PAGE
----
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Review

Grand Theft Auto 5 PS4/Xbox One/PC Review

  • First Released Sep 17, 2013
    released
  • Reviewed Nov 17, 2014
  • XONE
  • PC
  • PS4

A different perspective.

GameSpot may get a commission from retail offers.

Update: We've updated our review to reflect the changes made to the PC version of Grand Theft Auto V. Please scroll to the bottom of the story to find the updated content. - PB, 4/15/2015, 02:00 PM PDT

Update: I've now had a chance to play the Xbox One version of GTA V, and there are no discernible differences in image quality, or performance between the two versions, at least to the naked eye; the slight frame rate slowdown experienced during busier scenes on the PS4 is also present on the Xbox One. While support for Remote Play and the DualShock's speaker and lightbar obviously isn't in the Xbox One version, it does have support for the Xbox One's haptic triggers, which subtly vibrate when you fire a weapon, or hammer the accelerator in a vehicle. - MW, 11/19/2014, 09:00 PST

I have just spent a half-hour planning the perfect heist. I'm going in smart, knocking out the guards and the staff behind the delicate jewellery counters of the store with a carefully placed smoke bomb, and smashing into each cabinet with the butt of a semi-automatic rifle before making my escape on a nearby getaway bike. I'm reducing my cut so I can hire the best hacker to disable the security system, and a skilled gunman to handle crowd control. And yet, despite my best efforts, with one poorly-taken corner on my bike, it all goes wrong. I should be driving down a dank sewer tunnel, sneaking my way under the city to freedom. Instead, I'm here, mowing down wave after wave of police on the city streets, and for the first time while playing a Grand Theft Auto game, I feel immensely guilty about it.

This isn't because of some grand moral awakening on my part, but an interesting side effect of what is the PlayStation 4 and Xbox One version of GTA V's most compelling new feature: first-person mode. Even when GTA games were top-down shooters, there was always something of a disconnect between the sometimes shockingly violent scenes on-screen, and the mentality of the player. You could imagine that, despite directly controlling a character, it was this virtual caricature of a criminal committing the crimes--you merely played witness to them. First-person mode fundamentally changes how you view GTA V's world. It has the power to make you stop and think about your actions, and to deeply question a character's motivations. And in a series that has long been criticized for glorifying a life of crime, rather than questioning it, this is no bad thing.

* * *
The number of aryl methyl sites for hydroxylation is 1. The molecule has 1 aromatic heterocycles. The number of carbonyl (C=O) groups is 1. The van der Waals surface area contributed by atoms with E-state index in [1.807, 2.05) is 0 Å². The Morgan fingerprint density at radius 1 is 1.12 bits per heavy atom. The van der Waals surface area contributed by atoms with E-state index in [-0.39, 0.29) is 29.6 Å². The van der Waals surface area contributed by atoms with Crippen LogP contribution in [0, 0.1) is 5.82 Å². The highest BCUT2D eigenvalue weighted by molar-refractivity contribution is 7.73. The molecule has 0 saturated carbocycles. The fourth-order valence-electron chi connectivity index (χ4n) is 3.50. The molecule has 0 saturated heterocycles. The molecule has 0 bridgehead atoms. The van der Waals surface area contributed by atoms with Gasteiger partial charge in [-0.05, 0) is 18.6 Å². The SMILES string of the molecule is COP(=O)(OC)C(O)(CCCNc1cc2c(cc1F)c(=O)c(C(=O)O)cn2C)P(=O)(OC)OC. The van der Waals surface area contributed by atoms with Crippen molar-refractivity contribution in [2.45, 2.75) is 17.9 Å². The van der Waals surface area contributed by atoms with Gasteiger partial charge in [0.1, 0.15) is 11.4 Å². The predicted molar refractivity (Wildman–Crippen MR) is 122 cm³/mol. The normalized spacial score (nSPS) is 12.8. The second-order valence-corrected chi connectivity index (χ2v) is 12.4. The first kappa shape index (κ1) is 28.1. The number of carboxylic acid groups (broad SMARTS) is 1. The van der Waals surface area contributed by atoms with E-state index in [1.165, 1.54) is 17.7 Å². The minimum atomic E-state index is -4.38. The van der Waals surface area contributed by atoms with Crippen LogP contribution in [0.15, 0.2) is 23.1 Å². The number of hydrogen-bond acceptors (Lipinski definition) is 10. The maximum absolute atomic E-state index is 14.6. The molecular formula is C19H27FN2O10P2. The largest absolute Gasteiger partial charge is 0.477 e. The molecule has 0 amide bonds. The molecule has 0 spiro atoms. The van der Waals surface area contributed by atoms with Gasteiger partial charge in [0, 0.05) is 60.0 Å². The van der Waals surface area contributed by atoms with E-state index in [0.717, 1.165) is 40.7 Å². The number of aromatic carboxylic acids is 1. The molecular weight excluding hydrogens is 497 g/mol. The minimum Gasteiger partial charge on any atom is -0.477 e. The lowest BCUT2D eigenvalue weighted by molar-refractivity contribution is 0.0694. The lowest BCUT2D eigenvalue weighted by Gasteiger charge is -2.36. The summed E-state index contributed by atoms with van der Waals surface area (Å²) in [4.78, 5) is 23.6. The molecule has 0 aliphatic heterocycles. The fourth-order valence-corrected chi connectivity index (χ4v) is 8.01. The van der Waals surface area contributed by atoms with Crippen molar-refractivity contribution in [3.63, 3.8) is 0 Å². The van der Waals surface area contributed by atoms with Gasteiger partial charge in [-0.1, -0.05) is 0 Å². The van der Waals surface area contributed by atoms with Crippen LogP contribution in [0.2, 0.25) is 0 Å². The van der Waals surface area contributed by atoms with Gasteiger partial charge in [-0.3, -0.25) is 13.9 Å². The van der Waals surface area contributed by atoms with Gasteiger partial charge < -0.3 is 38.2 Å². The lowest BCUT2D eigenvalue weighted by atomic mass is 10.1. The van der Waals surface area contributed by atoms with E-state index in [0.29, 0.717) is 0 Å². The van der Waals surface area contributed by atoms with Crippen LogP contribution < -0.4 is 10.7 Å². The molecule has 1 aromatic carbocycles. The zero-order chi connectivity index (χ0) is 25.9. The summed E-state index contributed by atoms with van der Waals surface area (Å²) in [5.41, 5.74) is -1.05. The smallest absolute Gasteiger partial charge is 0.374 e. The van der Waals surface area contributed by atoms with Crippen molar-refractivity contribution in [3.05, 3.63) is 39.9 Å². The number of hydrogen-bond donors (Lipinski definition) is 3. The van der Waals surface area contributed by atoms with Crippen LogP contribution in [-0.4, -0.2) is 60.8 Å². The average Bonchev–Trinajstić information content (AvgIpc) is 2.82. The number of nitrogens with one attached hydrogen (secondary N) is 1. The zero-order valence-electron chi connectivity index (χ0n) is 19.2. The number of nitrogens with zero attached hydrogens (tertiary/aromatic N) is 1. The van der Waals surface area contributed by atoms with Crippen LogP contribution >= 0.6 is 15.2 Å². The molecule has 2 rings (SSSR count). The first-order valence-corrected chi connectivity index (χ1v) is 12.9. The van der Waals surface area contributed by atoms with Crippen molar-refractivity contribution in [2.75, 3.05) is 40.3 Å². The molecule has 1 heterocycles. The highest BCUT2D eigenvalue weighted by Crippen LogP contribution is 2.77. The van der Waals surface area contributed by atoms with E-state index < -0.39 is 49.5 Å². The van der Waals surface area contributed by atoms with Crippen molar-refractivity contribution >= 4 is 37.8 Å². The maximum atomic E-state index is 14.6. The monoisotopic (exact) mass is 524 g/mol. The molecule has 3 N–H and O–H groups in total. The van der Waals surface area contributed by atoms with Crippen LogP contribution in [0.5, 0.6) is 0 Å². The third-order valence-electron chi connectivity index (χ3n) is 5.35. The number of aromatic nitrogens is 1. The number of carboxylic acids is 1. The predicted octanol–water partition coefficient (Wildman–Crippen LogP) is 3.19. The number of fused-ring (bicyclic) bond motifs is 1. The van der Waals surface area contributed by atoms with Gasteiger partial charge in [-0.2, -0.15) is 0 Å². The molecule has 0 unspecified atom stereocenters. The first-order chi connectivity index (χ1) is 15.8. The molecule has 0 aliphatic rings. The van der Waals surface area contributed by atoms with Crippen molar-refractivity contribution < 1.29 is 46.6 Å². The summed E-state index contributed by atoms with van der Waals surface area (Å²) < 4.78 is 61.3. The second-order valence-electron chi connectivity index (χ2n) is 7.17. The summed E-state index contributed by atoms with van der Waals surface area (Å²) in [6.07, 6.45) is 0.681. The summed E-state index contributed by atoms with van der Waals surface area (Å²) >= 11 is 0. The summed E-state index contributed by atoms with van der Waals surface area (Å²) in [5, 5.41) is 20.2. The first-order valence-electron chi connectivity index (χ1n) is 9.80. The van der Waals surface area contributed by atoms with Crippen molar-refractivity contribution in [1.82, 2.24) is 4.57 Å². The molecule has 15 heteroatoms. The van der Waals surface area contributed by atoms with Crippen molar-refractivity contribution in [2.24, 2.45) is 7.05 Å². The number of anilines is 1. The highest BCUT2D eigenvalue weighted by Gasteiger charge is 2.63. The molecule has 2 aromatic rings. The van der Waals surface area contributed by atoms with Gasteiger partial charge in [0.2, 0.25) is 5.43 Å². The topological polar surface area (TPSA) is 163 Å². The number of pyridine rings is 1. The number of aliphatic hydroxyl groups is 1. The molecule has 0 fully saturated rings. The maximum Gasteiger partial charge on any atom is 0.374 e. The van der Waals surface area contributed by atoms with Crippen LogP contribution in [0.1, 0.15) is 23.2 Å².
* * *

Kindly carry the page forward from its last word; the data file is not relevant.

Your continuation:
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Yes, there are plenty of violent first-person shooters around in which issues of morality can be raised, but few are paired with the stunning Hollywood production values of GTA V. The city of Los Santos is one of the most beautiful and convincing open-world environments to have ever graced a video game, and in its new higher-resolution guise, it's even more spectacular. Compared to the last-gen versions, the new GTA V is noticeably sharper, largely thanks to improved antialiasing. Textures resolutions have been bumped, surfaces are, well, bumpier (thanks enhanced tessellation), and there are all manner of new particle, light, and lens effects. You can cruise down Vespucci Beach and pick out little details in its trinket stores and skateboard shops that weren't there before. You can drive around in the rain, marvelling at the beautifully rendered raindrops and puddles on the ground. And when you stop admiring the scenery to cause some anarchy, explosions from a hastily thrown grenade pop in a dazzling display of fire and light.

To admire this all in first-person is a delight. The wide, cinematic field of view is very different to that of your typical shooter, as is the slower pace with which you walk; think P.T. and you're on the right track. Where the camera once easily tilted up above and around the city, at ground level everything looks bigger and more imposing. I found myself walking along the city streets, watching as the many weird and wonderful citizens of Los Santos went about their business. I wandered into shops, even those where I couldn't buy anything, just to admire the astonishing level of detail at eye level, with nifty depth of field effects helping to sell the immersion. It's all very lifelike, the gentle head bobs and animations as you leap over walls and tumble out of cars drawing you into the game in a way that third-person mode never could.